Friday, September 18, 2009

Amy the Black’s 5 Fall Fashion Tips

For some odd reason, I’ve been a little more in-tune with the fashion trends lately. Perhaps it’s because I am a “non-traditional student” (aka old person going back to school, which they should have done along time ago) and see a lot of the styles that young adults are wearing, and that if I want to camouflage myself in the student body, I have to be more aware. I could also be that I really like the styles that are popular these days. So when I saw a blogging contest through, it thought it wouldn’t be difficult for me to participate!
So, here are my 5 Must-Haves, and Fashion Tips. If, for some strange reason, you would like to buy something for me, I will be more than happy to provide you with my full Amazon gift list. Unfortunately, a new clothes dryer is not on the list—but if you want to buy me one, we can arrange it!

1. The most important thing to remember this Fall/Winter is that plaid is back! I like plaid! But I don’t like to see entire outfits, full dresses, etc. covered in the stuff. What I do like is highlights, accessories, and small hints of plaid. I especially like the combination of the shirred jacket with plaid (on top right-hand side of photo).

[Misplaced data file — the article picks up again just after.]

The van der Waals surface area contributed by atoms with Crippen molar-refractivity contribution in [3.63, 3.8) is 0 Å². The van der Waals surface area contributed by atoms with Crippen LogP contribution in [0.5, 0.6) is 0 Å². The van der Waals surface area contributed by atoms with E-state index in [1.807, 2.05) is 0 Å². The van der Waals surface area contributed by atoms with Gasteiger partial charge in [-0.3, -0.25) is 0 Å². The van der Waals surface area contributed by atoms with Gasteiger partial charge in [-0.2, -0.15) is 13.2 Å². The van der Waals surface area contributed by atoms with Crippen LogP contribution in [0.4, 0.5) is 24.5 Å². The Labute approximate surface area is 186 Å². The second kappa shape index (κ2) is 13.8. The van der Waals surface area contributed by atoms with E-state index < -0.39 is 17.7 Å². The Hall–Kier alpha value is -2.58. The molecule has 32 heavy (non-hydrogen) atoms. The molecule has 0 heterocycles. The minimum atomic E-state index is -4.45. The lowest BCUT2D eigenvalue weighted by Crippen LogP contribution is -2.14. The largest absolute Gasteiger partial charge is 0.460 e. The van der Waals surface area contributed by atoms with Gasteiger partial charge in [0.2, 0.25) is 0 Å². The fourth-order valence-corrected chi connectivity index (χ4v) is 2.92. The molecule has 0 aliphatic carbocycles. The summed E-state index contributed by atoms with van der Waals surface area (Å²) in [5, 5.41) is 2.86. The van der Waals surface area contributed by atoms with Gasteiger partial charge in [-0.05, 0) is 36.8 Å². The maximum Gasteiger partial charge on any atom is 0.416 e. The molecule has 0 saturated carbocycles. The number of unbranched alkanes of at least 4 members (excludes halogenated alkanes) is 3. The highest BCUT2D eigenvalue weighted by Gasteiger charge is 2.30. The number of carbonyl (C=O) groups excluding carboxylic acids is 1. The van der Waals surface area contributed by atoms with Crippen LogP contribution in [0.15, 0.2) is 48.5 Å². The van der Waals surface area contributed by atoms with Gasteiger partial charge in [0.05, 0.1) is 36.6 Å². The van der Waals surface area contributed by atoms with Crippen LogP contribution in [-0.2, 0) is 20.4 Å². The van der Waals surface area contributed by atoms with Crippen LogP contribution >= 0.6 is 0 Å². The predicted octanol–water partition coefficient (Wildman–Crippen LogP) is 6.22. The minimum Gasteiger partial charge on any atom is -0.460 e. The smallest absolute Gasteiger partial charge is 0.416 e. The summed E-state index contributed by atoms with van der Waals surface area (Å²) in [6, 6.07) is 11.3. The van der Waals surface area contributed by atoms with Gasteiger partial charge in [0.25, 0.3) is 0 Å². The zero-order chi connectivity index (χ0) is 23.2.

2. Scarves. And not just the kind to keep your neck warm during winter, I’m talking about long, decorative scarves that one could even wear during the summer. I bet my European friends are snickering right now, because they’ve known about the importance of scarves for a while. I’m glad that Americans are finally catching on.

3. For me, Black is always going to be The New Black. What doesn’t go with black? Nothing. But I’m glad that black is still a very popular color for your wardrobe. It helps tame brighter colors, can help you go from office to party in no time, and is practically timeless. If you wear a relatively nice black outfit, you look more professional. People will take you more seriously.

4. One tip that I love: Multiple lengths of necklaces worn at the same time! Whew, what a relief to not have to decide what necklace to wear. Just put them all on! Within reason, of course. Or you could purchase one necklace that satisfies the inner 1980s Madonna in all of us women. Actually, the trend is more of a long, cascading chains.

5. Messenger Bags for both men and women. Now we can all share in a utilitarian object to help us all carry those items around with us all the time. Now I don’t feel so bad asking a rather fashionable guy, “Where did you get that fabulous bag?” and for him to tell me without feeling embarrassed. But now I have to fight over messenger bags with my husband.

I hope this gives you some ideas of what to buy me. And if you need more ideas, check out

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Monday, September 07, 2009

9/11 Remembrance: Keithroy Maynard and Amazing Grace

I have learned recently that the hymn, “Amazing Grace” was written around 1770 by John Newton, a former slave ship captain, who, after being converted to Christianity, reflected upon his former occupation and felt sorrow for what he had done.